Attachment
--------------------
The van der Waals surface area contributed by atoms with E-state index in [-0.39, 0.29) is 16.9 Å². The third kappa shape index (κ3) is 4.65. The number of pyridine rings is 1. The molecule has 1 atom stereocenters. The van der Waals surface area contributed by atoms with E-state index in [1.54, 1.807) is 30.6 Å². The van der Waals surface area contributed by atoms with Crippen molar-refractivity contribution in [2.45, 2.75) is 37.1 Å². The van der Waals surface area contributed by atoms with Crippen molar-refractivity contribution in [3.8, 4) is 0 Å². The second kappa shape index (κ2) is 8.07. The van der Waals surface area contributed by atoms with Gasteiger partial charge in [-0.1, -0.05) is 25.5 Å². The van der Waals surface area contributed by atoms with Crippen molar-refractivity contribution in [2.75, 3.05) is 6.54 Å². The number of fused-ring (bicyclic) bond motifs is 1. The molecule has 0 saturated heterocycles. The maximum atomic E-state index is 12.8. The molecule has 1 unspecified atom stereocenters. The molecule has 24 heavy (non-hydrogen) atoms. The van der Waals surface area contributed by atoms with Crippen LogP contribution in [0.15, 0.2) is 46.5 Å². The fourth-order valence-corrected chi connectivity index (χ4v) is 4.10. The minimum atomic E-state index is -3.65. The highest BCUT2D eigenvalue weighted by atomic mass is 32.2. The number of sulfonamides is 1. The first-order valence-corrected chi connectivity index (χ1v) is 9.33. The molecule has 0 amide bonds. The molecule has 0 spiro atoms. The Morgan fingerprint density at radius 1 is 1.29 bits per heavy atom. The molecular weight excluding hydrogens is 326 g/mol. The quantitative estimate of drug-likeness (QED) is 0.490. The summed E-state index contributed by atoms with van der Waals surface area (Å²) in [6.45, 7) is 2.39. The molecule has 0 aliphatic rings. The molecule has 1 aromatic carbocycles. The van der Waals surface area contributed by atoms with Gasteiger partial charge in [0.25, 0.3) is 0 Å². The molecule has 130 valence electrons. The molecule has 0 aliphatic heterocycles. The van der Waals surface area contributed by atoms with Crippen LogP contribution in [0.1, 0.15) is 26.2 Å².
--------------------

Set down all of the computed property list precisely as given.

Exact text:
The van der Waals surface area contributed by atoms with E-state index in [-0.39, 0.29) is 16.9 Å². The third kappa shape index (κ3) is 4.65. The number of pyridine rings is 1. The molecule has 1 atom stereocenters. The van der Waals surface area contributed by atoms with E-state index in [1.54, 1.807) is 30.6 Å². The van der Waals surface area contributed by atoms with Crippen molar-refractivity contribution in [2.45, 2.75) is 37.1 Å². The van der Waals surface area contributed by atoms with Crippen molar-refractivity contribution in [3.8, 4) is 0 Å². The second kappa shape index (κ2) is 8.07. The van der Waals surface area contributed by atoms with Gasteiger partial charge in [-0.1, -0.05) is 25.5 Å². The van der Waals surface area contributed by atoms with Crippen molar-refractivity contribution in [2.75, 3.05) is 6.54 Å². The number of fused-ring (bicyclic) bond motifs is 1. The molecule has 0 saturated heterocycles. The maximum atomic E-state index is 12.8. The molecule has 1 unspecified atom stereocenters. The molecule has 24 heavy (non-hydrogen) atoms. The van der Waals surface area contributed by atoms with Crippen LogP contribution in [0.15, 0.2) is 46.5 Å². The fourth-order valence-corrected chi connectivity index (χ4v) is 4.10. The minimum atomic E-state index is -3.65. The highest BCUT2D eigenvalue weighted by atomic mass is 32.2. The number of sulfonamides is 1. The first-order valence-corrected chi connectivity index (χ1v) is 9.33. The molecule has 0 amide bonds. The molecule has 0 spiro atoms. The Morgan fingerprint density at radius 1 is 1.29 bits per heavy atom. The molecular weight excluding hydrogens is 326 g/mol. The quantitative estimate of drug-likeness (QED) is 0.490. The summed E-state index contributed by atoms with van der Waals surface area (Å²) in [6.45, 7) is 2.39. The molecule has 0 aliphatic rings. The molecule has 1 aromatic carbocycles. The van der Waals surface area contributed by atoms with Gasteiger partial charge in [0.25, 0.3) is 0 Å². The molecule has 130 valence electrons. The molecule has 0 aliphatic heterocycles. The van der Waals surface area contributed by atoms with Crippen LogP contribution in [0.1, 0.15) is 26.2 Å².